Alasdair Beckett-King: The Alasdair Beckett-King Mysteries – Tom Ballard: Problematic

The Alasdair Beckett-King Mysteries

Every now and again there comes a show that I can really pick a fault with. In fact the only fault I can have with Alasdair Beckett-King’s show is that his projector can be hard to view if sat at the back of the converted Pleasance container. In fact I would say there is not an ounce of fat for the duration of The Alasdair Beckett-King Mysteries. It’s a whimsical tour of the makings and make up of himself of a man who is a hippie vegan pacifist and takes apart the cliches behind these characteristics and the prejudice he now and again faces. Mix that in with some fairly intangible communist safety hazard pictures and deconstructing common phraseology, the show does feel a bit bric-a-brac presented by a friendly lefty lecturer. For a first time experience of Alasdair Beckett-King, its a lovely uplifting and witty hour and strong debut to add, but needs some extra spice to be a real stand-out.

★★★ and a half

 

Tom Ballard Problematic 

It’s his favourite night to have a Fringe show Australian Tom Ballard tells the crowd, this being a Sunday night, there’s more than a hint of irony in that statement. There’s a mixed crowd in the audience and it’s hard to know who Ballard wants to appeal to, bar everyone. He seems perturbed that not everyone is finding him to their tastes, and this drive by feeling to have the whole audience like him feels a bit needy and somewhat stalls his performance. By the way he stomps his mic-stand on the crowd, you’d think he was thinking he was Gandalf commanding everyone to get on board with him. Problematic is his show that looks to uncover the grey area of political correctness, that it is more than a black and white issue. For his age, Ballard is well ahead to most of his contemporaries, very self aware of his white privilege and the contradictions of white racist Australia. A lot of the show centres around him being on an Australian reality TV show with one well known Australian racist and Natalie Imbruglia. I did laugh throughout and even times I did laugh hard, particularly at the anecdotes of those who have suffered traumatic injuries but have used humour to heal their misfortune. But in terms of being in the same bracket as the Glenn Wools, Frankie Boyles or Jim Jefferies of this world, who are daring to challenge the status quo and can shine a fresh perspective on a social political perspective and be deliciously dark at the same time, he’s still a bit off that level. A very good talent but Problematic is a show that didn’t leave a lasting imprint. As a smart and confident comedian, it might not be too long until he can be held in the same breath as the aforementioned comedy elite.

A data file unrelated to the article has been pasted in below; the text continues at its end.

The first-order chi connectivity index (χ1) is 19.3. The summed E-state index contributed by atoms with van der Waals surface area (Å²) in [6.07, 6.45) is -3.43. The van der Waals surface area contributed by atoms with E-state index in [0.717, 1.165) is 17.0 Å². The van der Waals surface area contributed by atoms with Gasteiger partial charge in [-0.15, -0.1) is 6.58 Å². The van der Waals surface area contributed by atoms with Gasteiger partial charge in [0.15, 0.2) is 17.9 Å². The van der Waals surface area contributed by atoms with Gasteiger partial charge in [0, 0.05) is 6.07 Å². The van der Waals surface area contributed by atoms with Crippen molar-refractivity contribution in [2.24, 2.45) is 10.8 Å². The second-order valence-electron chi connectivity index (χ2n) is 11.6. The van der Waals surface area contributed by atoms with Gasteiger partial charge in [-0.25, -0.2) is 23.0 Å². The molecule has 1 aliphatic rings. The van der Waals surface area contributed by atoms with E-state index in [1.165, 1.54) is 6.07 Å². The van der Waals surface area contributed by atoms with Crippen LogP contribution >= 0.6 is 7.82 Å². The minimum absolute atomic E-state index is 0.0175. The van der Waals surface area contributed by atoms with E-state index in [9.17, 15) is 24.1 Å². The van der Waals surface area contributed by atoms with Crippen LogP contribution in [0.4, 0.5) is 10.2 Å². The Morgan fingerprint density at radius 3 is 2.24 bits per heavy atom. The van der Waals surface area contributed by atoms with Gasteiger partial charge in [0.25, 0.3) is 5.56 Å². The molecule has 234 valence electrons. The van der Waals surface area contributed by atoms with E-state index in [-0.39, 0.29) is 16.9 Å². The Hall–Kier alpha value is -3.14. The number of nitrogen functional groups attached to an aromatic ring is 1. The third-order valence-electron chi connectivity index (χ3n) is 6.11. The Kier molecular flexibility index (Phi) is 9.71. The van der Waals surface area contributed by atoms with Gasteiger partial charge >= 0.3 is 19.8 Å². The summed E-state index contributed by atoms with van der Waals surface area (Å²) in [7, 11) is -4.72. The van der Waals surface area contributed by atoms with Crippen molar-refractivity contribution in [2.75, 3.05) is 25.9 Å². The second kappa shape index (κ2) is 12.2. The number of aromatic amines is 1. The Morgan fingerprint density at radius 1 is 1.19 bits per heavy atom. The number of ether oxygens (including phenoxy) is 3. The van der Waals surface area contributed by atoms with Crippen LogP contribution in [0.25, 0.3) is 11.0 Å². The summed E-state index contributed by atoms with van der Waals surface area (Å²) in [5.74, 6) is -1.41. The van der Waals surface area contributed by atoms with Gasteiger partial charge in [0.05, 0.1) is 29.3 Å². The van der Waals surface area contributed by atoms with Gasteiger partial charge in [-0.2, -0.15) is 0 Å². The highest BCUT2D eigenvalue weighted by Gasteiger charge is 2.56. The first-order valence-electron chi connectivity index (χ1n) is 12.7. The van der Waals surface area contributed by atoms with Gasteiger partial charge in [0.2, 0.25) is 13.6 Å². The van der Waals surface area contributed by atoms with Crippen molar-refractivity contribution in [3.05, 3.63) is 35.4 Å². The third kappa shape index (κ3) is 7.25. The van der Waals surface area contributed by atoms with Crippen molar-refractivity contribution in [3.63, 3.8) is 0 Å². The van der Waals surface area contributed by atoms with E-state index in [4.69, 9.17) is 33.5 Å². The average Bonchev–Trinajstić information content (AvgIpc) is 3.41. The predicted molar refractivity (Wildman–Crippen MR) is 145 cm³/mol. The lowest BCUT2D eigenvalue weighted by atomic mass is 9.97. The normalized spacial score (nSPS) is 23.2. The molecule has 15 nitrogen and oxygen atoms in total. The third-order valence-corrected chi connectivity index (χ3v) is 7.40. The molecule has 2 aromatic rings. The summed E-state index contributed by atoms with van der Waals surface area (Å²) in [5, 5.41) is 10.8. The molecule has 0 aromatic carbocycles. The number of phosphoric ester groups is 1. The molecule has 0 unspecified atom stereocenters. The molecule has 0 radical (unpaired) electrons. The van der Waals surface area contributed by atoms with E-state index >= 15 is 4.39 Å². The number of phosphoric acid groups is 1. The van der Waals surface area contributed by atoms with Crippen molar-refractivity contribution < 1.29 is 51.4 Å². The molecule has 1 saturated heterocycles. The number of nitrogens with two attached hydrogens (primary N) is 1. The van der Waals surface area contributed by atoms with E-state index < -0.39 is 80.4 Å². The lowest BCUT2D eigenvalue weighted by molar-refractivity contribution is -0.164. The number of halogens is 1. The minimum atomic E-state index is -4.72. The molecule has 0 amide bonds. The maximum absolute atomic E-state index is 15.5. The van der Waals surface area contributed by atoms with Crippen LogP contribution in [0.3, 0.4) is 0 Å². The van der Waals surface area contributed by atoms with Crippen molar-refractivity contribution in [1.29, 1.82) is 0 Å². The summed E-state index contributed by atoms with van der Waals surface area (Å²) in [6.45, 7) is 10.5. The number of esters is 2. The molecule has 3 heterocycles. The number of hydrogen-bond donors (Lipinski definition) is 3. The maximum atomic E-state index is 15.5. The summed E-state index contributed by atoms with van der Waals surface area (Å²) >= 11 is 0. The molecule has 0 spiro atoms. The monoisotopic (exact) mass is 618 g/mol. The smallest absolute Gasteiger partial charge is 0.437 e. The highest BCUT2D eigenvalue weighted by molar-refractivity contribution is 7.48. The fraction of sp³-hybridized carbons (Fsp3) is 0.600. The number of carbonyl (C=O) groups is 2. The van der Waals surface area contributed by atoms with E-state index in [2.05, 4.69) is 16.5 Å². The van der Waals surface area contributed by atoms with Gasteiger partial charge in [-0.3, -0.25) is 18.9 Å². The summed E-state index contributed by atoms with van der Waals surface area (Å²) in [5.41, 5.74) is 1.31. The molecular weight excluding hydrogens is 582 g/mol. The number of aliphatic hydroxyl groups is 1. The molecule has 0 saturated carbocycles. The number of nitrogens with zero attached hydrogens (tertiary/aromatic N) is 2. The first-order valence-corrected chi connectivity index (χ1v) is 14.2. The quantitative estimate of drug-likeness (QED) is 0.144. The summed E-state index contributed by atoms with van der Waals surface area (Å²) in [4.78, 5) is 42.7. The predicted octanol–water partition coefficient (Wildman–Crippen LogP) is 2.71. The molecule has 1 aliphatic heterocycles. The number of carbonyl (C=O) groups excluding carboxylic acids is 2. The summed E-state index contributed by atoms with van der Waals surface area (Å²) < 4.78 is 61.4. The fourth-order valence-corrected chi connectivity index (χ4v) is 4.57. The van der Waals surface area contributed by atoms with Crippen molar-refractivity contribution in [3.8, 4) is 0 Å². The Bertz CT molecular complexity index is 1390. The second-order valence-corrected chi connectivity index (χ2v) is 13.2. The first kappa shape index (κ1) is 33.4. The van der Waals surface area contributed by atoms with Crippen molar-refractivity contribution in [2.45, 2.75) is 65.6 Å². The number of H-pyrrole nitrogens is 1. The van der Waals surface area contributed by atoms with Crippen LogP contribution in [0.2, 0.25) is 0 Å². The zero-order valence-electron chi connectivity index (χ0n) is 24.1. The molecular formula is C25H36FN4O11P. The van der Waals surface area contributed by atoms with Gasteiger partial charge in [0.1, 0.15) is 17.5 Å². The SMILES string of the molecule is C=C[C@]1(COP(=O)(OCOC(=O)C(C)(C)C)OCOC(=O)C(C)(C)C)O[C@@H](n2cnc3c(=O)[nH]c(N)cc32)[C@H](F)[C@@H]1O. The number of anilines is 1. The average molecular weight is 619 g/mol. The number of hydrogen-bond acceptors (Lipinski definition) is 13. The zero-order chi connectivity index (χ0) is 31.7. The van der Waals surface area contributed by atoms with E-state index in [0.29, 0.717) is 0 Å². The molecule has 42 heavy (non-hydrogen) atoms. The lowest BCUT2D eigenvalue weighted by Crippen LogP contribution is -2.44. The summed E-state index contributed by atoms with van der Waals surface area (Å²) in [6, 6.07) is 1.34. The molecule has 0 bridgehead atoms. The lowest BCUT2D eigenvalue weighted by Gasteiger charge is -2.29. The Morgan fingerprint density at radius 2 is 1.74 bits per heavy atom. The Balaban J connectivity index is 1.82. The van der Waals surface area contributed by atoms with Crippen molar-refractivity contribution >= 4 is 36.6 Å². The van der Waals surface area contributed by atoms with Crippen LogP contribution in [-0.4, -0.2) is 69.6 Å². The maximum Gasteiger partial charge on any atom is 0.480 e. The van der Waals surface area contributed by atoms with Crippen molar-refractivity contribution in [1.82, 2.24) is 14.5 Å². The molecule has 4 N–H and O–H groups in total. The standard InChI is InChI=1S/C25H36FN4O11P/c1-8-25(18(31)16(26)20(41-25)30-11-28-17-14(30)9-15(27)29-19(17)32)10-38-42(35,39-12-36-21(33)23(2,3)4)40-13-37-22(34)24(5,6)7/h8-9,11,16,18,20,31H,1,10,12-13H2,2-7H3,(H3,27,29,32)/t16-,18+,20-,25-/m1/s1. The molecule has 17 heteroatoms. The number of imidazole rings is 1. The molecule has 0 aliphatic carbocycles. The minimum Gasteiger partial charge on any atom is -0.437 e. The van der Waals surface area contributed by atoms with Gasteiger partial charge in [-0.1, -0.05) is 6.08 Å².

★★★ and a half

Chris Aitken

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